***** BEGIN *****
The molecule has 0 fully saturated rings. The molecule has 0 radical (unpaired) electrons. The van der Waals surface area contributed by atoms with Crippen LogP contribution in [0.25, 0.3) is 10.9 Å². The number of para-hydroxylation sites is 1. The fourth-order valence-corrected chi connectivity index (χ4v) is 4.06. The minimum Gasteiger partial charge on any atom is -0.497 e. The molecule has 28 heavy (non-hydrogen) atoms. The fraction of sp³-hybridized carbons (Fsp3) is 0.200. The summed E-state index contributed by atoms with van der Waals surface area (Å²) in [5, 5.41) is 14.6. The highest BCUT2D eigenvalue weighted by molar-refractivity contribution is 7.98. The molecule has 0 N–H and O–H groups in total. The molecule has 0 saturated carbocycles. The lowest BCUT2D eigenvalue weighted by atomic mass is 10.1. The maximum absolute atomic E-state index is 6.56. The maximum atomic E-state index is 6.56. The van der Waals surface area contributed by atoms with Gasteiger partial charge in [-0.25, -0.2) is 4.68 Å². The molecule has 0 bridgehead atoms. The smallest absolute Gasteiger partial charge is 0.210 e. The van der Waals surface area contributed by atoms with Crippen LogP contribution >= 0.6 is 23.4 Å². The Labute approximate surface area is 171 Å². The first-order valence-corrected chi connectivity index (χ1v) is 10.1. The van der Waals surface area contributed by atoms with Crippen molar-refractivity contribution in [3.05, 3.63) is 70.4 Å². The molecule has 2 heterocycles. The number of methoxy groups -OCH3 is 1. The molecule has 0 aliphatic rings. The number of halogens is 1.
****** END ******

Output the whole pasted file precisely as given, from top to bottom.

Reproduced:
The molecule has 0 fully saturated rings. The molecule has 0 radical (unpaired) electrons. The van der Waals surface area contributed by atoms with Crippen LogP contribution in [0.25, 0.3) is 10.9 Å². The number of para-hydroxylation sites is 1. The fourth-order valence-corrected chi connectivity index (χ4v) is 4.06. The minimum Gasteiger partial charge on any atom is -0.497 e. The molecule has 28 heavy (non-hydrogen) atoms. The fraction of sp³-hybridized carbons (Fsp3) is 0.200. The summed E-state index contributed by atoms with van der Waals surface area (Å²) in [5, 5.41) is 14.6. The highest BCUT2D eigenvalue weighted by molar-refractivity contribution is 7.98. The molecule has 0 N–H and O–H groups in total. The molecule has 0 saturated carbocycles. The lowest BCUT2D eigenvalue weighted by atomic mass is 10.1. The maximum absolute atomic E-state index is 6.56. The maximum atomic E-state index is 6.56. The van der Waals surface area contributed by atoms with Gasteiger partial charge in [-0.25, -0.2) is 4.68 Å². The molecule has 0 bridgehead atoms. The smallest absolute Gasteiger partial charge is 0.210 e. The van der Waals surface area contributed by atoms with Crippen LogP contribution >= 0.6 is 23.4 Å². The Labute approximate surface area is 171 Å². The first-order valence-corrected chi connectivity index (χ1v) is 10.1. The van der Waals surface area contributed by atoms with Crippen molar-refractivity contribution in [3.05, 3.63) is 70.4 Å². The molecule has 2 heterocycles. The number of methoxy groups -OCH3 is 1. The molecule has 0 aliphatic rings. The number of halogens is 1.